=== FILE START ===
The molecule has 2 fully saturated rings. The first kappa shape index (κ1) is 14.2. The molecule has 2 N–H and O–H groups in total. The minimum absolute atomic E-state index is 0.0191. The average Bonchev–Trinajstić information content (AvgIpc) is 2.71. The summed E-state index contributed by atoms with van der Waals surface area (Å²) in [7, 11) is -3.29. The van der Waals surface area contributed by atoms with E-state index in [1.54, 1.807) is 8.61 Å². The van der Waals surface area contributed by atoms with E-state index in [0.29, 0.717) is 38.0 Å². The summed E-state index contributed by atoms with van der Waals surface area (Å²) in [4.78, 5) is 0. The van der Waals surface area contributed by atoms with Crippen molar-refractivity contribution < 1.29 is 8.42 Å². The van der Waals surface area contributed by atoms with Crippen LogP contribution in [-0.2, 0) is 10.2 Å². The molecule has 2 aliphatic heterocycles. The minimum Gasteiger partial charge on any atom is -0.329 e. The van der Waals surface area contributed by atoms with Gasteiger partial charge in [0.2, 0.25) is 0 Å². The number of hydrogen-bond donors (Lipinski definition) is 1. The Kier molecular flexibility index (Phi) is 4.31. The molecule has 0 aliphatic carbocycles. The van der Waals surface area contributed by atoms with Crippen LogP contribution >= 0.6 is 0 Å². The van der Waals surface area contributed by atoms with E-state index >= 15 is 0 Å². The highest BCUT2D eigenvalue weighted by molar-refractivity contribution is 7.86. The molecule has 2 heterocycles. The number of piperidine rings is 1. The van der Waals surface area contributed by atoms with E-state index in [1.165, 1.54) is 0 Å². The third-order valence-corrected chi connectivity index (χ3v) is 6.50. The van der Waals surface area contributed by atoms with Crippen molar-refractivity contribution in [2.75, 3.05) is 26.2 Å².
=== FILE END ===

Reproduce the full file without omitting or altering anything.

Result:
The molecule has 2 fully saturated rings. The first kappa shape index (κ1) is 14.2. The molecule has 2 N–H and O–H groups in total. The minimum absolute atomic E-state index is 0.0191. The average Bonchev–Trinajstić information content (AvgIpc) is 2.71. The summed E-state index contributed by atoms with van der Waals surface area (Å²) in [7, 11) is -3.29. The van der Waals surface area contributed by atoms with E-state index in [1.54, 1.807) is 8.61 Å². The van der Waals surface area contributed by atoms with E-state index in [0.29, 0.717) is 38.0 Å². The summed E-state index contributed by atoms with van der Waals surface area (Å²) in [4.78, 5) is 0. The van der Waals surface area contributed by atoms with Crippen molar-refractivity contribution < 1.29 is 8.42 Å². The van der Waals surface area contributed by atoms with Crippen LogP contribution in [-0.2, 0) is 10.2 Å². The molecule has 2 aliphatic heterocycles. The minimum Gasteiger partial charge on any atom is -0.329 e. The van der Waals surface area contributed by atoms with Gasteiger partial charge in [0.2, 0.25) is 0 Å². The number of hydrogen-bond donors (Lipinski definition) is 1. The Kier molecular flexibility index (Phi) is 4.31. The molecule has 0 aliphatic carbocycles. The van der Waals surface area contributed by atoms with Crippen LogP contribution >= 0.6 is 0 Å². The van der Waals surface area contributed by atoms with E-state index >= 15 is 0 Å². The highest BCUT2D eigenvalue weighted by molar-refractivity contribution is 7.86. The molecule has 2 heterocycles. The number of piperidine rings is 1. The van der Waals surface area contributed by atoms with E-state index in [1.165, 1.54) is 0 Å². The third-order valence-corrected chi connectivity index (χ3v) is 6.50. The van der Waals surface area contributed by atoms with Crippen molar-refractivity contribution in [2.75, 3.05) is 26.2 Å².